Saves in Mutants and Masterminds are Toughness, Fortitude, Reflex, and Will. From a mechanical standpoint they have more to do with the offensive powers above than what they mean in game but I'll go through the general explanation of each one. Toughness is effectively your HP in Mutants and masterminds, it allows you to shrug off attacks like nothing and take a lot of hits. For the most part only straight up damage. This one should always be near "Power level cap" for a villain because damage saves are rigged to have a higher chance to fail and plainly mess up a character than anything else. Other saves have roughly a 55% chance of succeeding if you are matched with it, damage saves have a 30% chance of passing so it is key that these are up to limits or the character in mind will go down far more easily than would be imagined. For this reason I tend to call everything that isn't Toughness a secondary save as they aren't the primary means of ending combat in a mechanical sense. Fortitude is the "strength of body" save, things like poison or shocks to the system go here. Reflex is actually one of the more import of the secondary saves, some powers may target it directly but it covers area of effect avoiding. Willpower is the flip side of Fortitude as it is the "strength of the mind" save that generally allows overcoming illusions and pain among other generic slated things.

Unlike Toughness these secondary saves are probably not the best thing to cap. In mutants and masterminds second edition there was an odd design decision to allow these to go up to PL+5 which when completely maxed out allows for a 70% chance of passing the save in question, I believe this is more from 3.X D&D than anything and actually makes things a bit difficult in designing solo encounters or boss battles where the villains are a higher PL. There is also the fact that it is kind of cheap to just cap these, as unlike toughness there are only a few powers that can take a character out of combat like toughness and last like an unconscious condition. So in general I follow the Mastermind Manuals "level based progression" of the D&D good and bad saves. One of the secondary saves is chosen to be "good" which means it's roughly double the bad saves values. There is a formula to this equation of good and bad save but it would probably be too long and pointless so I'll post up a small mock up chart here which is effectively what I use anyways. A thing to be mentioned is M&M is assumed to be played around Power level 10, it can be played higher or lower but it's assumed to stick around 10. The result is a character that isn't a brick wall for non damaging powers to get through. These aren't quite up to cap and will have a little variance when attributes are figured out due to save calculation. It also adds a bit of flavor when the big huge monster has a higher fortitude save, the small nibble melee fighter has a higher reflex, and the psionic powerhouse has a higher will save though it may not always be the case.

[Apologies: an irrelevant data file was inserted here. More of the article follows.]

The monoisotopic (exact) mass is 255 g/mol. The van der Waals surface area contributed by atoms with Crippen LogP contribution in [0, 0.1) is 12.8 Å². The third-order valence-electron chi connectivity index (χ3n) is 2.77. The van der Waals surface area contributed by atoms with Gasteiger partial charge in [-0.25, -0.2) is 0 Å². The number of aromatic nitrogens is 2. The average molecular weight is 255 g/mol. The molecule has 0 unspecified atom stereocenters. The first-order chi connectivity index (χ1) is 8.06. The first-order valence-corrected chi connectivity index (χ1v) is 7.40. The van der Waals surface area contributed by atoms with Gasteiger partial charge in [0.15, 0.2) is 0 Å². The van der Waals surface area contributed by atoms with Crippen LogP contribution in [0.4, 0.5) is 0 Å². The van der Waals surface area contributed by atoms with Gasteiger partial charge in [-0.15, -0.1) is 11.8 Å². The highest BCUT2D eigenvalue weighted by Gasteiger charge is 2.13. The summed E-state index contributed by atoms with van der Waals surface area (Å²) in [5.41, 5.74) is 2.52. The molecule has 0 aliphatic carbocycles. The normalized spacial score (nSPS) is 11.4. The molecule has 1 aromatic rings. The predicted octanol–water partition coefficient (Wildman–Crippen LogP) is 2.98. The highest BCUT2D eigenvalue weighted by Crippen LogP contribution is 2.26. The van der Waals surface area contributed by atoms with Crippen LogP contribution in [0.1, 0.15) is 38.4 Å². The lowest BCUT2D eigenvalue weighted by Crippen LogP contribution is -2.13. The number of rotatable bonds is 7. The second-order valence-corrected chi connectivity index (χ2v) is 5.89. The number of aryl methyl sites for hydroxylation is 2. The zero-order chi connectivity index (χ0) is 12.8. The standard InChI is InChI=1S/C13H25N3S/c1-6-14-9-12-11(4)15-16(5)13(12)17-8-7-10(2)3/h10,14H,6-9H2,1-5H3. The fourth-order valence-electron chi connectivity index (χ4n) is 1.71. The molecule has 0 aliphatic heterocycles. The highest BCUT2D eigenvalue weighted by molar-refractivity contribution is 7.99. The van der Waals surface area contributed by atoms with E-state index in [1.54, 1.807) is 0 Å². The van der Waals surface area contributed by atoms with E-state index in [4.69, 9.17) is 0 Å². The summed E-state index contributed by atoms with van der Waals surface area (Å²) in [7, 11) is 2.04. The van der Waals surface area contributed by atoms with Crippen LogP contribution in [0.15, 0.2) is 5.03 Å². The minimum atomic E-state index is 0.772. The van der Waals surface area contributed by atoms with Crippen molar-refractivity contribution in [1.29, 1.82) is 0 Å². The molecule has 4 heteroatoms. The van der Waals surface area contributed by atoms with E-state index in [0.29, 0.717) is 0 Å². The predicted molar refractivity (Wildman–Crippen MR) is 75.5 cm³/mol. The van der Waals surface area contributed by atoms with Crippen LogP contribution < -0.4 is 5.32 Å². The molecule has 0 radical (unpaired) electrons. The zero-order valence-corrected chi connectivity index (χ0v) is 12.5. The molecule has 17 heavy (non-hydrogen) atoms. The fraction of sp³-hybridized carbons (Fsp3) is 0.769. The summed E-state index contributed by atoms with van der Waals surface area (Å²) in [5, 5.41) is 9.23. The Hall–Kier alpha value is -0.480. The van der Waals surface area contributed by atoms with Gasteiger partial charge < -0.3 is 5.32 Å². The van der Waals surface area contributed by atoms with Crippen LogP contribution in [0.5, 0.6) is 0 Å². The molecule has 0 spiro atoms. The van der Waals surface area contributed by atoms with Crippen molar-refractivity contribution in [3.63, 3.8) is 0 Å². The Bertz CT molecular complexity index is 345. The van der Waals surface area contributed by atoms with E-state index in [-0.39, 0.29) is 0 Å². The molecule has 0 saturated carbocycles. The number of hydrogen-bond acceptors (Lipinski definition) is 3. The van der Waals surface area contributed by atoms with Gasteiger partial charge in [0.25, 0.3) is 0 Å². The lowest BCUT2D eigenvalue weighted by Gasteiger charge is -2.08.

Why is your being of pure evil interesting?
Hardest question to answer. At the end of the day you will have a pile of numbers to throw at the players but why about this one over the last one is always a challenge. I commonly refer to this as the gimmick portion of the character and it can either be in the power set or its flaws. This one I can't really answer but it should be a theme to the character and how it's powers work, it doesn't even have to be blatant just something to tie the numbers together. I have made bosses that have abilities that drain down and on depletion give them a nasty complication (players never saw this happen) and ones that had reactive effects to show their prowess in ability. Though I will admit over the year or so in this game I've gotten a lot better and faster at this. Early bosses and such were a horrible situation that were often far too easy which was fine in learning a system. There is a lot of mechanical potential just in the books for interesting situations with a bit of thought into what the NPCs.

Well this was far too long and possibly convoluted for people that don't know much about D&D. So as a question for those that have stayed through all of this have you played any table top games?


  1. There's a lot of solid advice here. Though there's other tricks too. Designing enemies is a hard task, though. You need to give it a lot of thought.

  2. Not big on table top games, no.

  3. wow, that's a lot of info. I don't do table top (anymore) so best of luck with that.

  4. @convictus
    I expected this to be really short, but the realization of people not being familiar with the system was what bloated it.